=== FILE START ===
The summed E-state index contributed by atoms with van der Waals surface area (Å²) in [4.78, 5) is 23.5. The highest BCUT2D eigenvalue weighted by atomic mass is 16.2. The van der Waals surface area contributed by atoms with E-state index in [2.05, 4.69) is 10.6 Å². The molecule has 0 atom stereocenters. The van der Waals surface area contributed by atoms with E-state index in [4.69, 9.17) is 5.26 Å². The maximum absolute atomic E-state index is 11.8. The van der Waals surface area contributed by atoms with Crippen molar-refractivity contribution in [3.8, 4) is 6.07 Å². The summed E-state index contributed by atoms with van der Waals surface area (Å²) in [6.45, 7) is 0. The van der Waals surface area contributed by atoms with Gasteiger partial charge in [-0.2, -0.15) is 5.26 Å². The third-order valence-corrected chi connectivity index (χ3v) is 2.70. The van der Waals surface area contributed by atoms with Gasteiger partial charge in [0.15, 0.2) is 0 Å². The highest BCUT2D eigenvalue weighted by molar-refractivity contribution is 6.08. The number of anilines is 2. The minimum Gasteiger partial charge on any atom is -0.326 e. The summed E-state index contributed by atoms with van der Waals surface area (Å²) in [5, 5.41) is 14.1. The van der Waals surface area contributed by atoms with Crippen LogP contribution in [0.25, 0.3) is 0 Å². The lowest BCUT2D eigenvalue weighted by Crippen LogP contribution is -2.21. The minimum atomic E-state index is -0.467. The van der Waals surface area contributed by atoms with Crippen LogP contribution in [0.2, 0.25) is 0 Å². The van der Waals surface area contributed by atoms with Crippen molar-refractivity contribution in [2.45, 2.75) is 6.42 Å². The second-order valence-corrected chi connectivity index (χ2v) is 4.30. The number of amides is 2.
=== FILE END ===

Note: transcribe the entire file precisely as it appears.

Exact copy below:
The summed E-state index contributed by atoms with van der Waals surface area (Å²) in [4.78, 5) is 23.5. The highest BCUT2D eigenvalue weighted by atomic mass is 16.2. The van der Waals surface area contributed by atoms with E-state index in [2.05, 4.69) is 10.6 Å². The molecule has 0 atom stereocenters. The van der Waals surface area contributed by atoms with E-state index in [4.69, 9.17) is 5.26 Å². The maximum absolute atomic E-state index is 11.8. The van der Waals surface area contributed by atoms with Crippen molar-refractivity contribution in [3.8, 4) is 6.07 Å². The summed E-state index contributed by atoms with van der Waals surface area (Å²) in [6.45, 7) is 0. The van der Waals surface area contributed by atoms with Gasteiger partial charge in [-0.2, -0.15) is 5.26 Å². The third-order valence-corrected chi connectivity index (χ3v) is 2.70. The van der Waals surface area contributed by atoms with Gasteiger partial charge in [0.15, 0.2) is 0 Å². The highest BCUT2D eigenvalue weighted by molar-refractivity contribution is 6.08. The number of anilines is 2. The minimum Gasteiger partial charge on any atom is -0.326 e. The summed E-state index contributed by atoms with van der Waals surface area (Å²) in [5, 5.41) is 14.1. The van der Waals surface area contributed by atoms with Crippen LogP contribution in [0.25, 0.3) is 0 Å². The lowest BCUT2D eigenvalue weighted by Crippen LogP contribution is -2.21. The minimum atomic E-state index is -0.467. The van der Waals surface area contributed by atoms with Crippen LogP contribution in [0.2, 0.25) is 0 Å². The van der Waals surface area contributed by atoms with Crippen molar-refractivity contribution in [2.45, 2.75) is 6.42 Å². The second-order valence-corrected chi connectivity index (χ2v) is 4.30. The number of amides is 2.